This is a recreated book review that I wrote a while back. When I finished reading this book, I wrote in the front of it that This is the most rewarding book you will ever read. and left it on a bookshelf in Fiji, dreaming that someone would go through the effort of reading the whole thing based only on my comment. I doubt anyone’s picked it up since then – Fiji is a strange and frightening place. I stand by what I wrote, though, because Middlemarch will give you more than a story. It’ll give you a better appreciation for humanity.
Most of those who’ve read Middlemarch these days are hapless souls who resent it as the mammoth task some crooked professor set them at university. I read it for myself, unwittingly and unforced, because I had a lot of time to kill, and I was pleasantly surprised. It’s been analysed to death, from all angles (here’s a particularly good appraisal from AS Byatt), but I’m going to go ahead and give mine too. Because this is a book you probably won’t read by choice, and you need me to tell you it’s worth it.
George Eliot conjures a massive spectrum of characters, and gets into the head of every major player in the novel. We are shown what motivates the most despicable figures as well as those we are drawn to, and as a result there is no one in this book who you cannot relate to in some way or another, or at the very least understand. That is what makes it such an exceptional read: George Eliot understood people, and explains them. She shows you that everyone thinks in their own way, and it makes it hard to judge anyone when you can observe this. It’s a monumental character-study that has a lot to teach about creating and exploring a varied cast.
On top of Middlemarch’s acutely analysed portrayals of human thought and behaviour, the story itself is continually interesting for its sheer breadth. George Eliot set out to give a panoramic view of a provincial town, and she achieves this incredibly. It is a long read, but every step in the story builds up to the picture of the whole. You may find yourself confused as to how you ended up in a situation where you’re reading what was essentially a 19th Century soap opera, but what really confused me was that I enjoyed it so much. I was desperate to know what would become of these marriages and debts and everything in-between. This is such a detailed character study that you become genuinely interested in their lives, no matter how mundane the details might appear from a distance.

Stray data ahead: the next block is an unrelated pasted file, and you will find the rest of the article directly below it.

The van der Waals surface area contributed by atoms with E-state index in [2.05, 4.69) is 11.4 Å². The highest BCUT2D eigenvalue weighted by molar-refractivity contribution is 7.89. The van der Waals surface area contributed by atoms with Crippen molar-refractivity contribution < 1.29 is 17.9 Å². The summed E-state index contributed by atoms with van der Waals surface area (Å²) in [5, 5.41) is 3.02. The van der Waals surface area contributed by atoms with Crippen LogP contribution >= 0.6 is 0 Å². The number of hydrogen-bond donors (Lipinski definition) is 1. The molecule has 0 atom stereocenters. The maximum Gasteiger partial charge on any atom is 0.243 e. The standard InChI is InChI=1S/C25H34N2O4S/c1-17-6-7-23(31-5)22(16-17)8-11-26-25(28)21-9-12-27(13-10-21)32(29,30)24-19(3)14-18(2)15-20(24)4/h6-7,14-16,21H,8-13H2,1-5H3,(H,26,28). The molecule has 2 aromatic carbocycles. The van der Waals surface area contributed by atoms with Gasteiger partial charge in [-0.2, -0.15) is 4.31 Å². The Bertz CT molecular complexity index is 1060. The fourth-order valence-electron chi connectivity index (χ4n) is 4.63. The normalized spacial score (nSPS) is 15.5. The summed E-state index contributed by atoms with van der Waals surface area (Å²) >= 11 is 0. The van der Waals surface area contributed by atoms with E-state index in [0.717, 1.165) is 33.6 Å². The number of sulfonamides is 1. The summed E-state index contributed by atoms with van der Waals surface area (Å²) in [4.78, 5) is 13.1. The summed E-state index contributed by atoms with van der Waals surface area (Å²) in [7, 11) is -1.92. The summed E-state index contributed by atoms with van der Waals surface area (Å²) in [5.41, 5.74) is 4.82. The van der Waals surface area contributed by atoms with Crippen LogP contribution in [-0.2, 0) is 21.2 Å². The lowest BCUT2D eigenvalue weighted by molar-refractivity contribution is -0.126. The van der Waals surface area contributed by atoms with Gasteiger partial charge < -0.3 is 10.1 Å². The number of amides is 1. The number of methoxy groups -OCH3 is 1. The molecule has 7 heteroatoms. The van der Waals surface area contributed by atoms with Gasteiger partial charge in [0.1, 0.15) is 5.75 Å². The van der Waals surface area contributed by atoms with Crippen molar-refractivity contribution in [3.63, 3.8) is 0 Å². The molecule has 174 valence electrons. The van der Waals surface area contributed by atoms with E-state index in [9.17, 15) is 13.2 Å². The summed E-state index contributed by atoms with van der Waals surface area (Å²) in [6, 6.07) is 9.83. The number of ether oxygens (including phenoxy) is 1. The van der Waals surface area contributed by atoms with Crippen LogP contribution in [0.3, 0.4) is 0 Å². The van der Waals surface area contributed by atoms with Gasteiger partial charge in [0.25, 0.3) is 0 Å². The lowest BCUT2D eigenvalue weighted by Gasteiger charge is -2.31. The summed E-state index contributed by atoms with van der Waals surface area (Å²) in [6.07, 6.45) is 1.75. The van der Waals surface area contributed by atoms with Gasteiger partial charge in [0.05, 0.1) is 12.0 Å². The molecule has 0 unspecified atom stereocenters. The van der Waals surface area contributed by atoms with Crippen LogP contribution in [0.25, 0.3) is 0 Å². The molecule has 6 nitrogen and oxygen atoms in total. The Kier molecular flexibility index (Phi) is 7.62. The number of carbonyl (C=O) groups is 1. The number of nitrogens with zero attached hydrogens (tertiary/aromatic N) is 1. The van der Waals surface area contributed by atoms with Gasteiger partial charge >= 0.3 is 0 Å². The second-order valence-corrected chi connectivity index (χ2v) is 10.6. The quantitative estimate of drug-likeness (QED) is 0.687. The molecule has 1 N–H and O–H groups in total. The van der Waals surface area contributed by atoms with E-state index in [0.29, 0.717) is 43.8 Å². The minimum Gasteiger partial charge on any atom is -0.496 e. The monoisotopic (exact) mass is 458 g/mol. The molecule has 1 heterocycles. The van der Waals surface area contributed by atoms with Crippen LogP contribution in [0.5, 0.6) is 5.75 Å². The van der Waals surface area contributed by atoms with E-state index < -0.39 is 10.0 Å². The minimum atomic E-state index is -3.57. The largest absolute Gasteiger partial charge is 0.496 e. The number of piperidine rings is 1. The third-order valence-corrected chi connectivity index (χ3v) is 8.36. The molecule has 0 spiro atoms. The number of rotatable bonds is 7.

Middlemarch is not a book for everyone. The insight George Eliot shows might bore as many as it interests. But it interests me like hell, so a pox on the naysayers. If you’ve never delved into her world, you can read the book online here, or buy it outright. Neglect it at your own peril.
This review was originally written for Goodreads, many years ago. I recently discovered this review, the sole piece of writing I did for Goodreads for many years, earned me a qualification as a top #10 reviewer in Russia.